So, how exactly should parents begin the empathy-learning process?

Empathy starts with establishing a strong, loving relationship between the child and the parent — one where the child feels accepted and understood by the parent, said Khoo. This begins very early on.

“This is the only way a child learns how to accept and show understanding to others as he or she grows. Between six to 12 months of age, a baby constantly looks to its parents for cues of acceptance, and to gauge the parent’s reaction in a situation. How a parent responds will influence how the baby responds,” she said.

As children grow up, they also learn empathy by watching how their parents respond to others around them, she noted. 

“When we as parents show care for others, we model to them compassion for others, and to respond to others with care and concern,” she said.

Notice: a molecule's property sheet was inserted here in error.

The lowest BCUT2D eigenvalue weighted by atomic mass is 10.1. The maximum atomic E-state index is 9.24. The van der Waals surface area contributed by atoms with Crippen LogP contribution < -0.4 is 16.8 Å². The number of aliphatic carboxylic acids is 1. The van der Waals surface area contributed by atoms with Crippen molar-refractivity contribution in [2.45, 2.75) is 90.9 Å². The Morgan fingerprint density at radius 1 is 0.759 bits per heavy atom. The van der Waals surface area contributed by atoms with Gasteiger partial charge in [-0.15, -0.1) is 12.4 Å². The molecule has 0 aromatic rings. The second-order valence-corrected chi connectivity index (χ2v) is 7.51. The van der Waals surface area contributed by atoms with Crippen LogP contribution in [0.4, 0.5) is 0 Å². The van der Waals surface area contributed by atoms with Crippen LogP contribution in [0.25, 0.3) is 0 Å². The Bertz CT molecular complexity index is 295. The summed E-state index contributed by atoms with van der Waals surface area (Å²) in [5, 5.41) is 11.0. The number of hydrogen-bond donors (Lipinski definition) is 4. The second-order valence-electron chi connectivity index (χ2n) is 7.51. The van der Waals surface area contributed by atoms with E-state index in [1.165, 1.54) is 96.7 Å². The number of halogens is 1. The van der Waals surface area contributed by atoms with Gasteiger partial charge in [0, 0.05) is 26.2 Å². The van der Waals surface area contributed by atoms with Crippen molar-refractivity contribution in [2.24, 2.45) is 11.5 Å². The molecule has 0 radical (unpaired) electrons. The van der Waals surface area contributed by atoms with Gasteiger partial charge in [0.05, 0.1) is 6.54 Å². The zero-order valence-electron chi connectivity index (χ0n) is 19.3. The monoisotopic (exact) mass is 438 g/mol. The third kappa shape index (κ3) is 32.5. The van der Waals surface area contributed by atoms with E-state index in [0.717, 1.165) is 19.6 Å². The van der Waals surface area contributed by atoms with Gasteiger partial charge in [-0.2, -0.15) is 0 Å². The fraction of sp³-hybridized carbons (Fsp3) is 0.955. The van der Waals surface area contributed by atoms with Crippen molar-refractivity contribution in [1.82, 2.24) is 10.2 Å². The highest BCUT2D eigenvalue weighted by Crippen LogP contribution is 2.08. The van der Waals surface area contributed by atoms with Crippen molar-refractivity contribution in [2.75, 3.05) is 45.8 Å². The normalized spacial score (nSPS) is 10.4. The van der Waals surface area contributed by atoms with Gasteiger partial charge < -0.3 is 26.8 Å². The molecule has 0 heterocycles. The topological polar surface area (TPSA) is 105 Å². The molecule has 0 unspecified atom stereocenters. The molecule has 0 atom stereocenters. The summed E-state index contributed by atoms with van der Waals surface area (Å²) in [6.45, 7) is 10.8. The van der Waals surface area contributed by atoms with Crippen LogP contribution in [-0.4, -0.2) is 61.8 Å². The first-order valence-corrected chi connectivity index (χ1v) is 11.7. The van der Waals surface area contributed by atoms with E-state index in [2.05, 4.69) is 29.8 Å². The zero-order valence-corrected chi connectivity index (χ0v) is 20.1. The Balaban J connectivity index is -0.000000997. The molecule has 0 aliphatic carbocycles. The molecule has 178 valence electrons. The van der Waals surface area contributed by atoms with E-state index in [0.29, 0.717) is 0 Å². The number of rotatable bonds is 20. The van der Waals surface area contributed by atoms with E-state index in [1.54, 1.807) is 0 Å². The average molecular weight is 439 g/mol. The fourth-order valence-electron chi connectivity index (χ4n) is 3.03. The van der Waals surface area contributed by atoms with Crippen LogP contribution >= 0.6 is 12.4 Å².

One simple way to encourage and to teach children empathy is to look at them face-to-face and eye-to-eye when communicating with them. 

This is because, during such conversations, we learn to be fully present with each other and we learn to listen, which all adds to the development of the human capacity for empathy.

Do not rush it or force your child to behave in a certain way, say experts. Building empathy is an exercise in patience and time, said Gisela Guttmann, psychologist and psychoanalyst at Alliance Professional Counselling.

She suggested a more complex strategy that involves naming, recognising and validating how a child may feel. One starts by saying the following: “I understand you are feeling frustrated and angry because you did not get the ice-cream you wanted. However, you can exercise patience and get it after dinner.”

How this works is that the child hears that the parent has empathy with how they feel. This calms the child down and helps them feel understood, said Guttman. It is part of the building blocks that help them recognise the need for others to feel understood as well.

This technique can be used as early as one to two years of age. However, she cautioned that the way parents do this is important.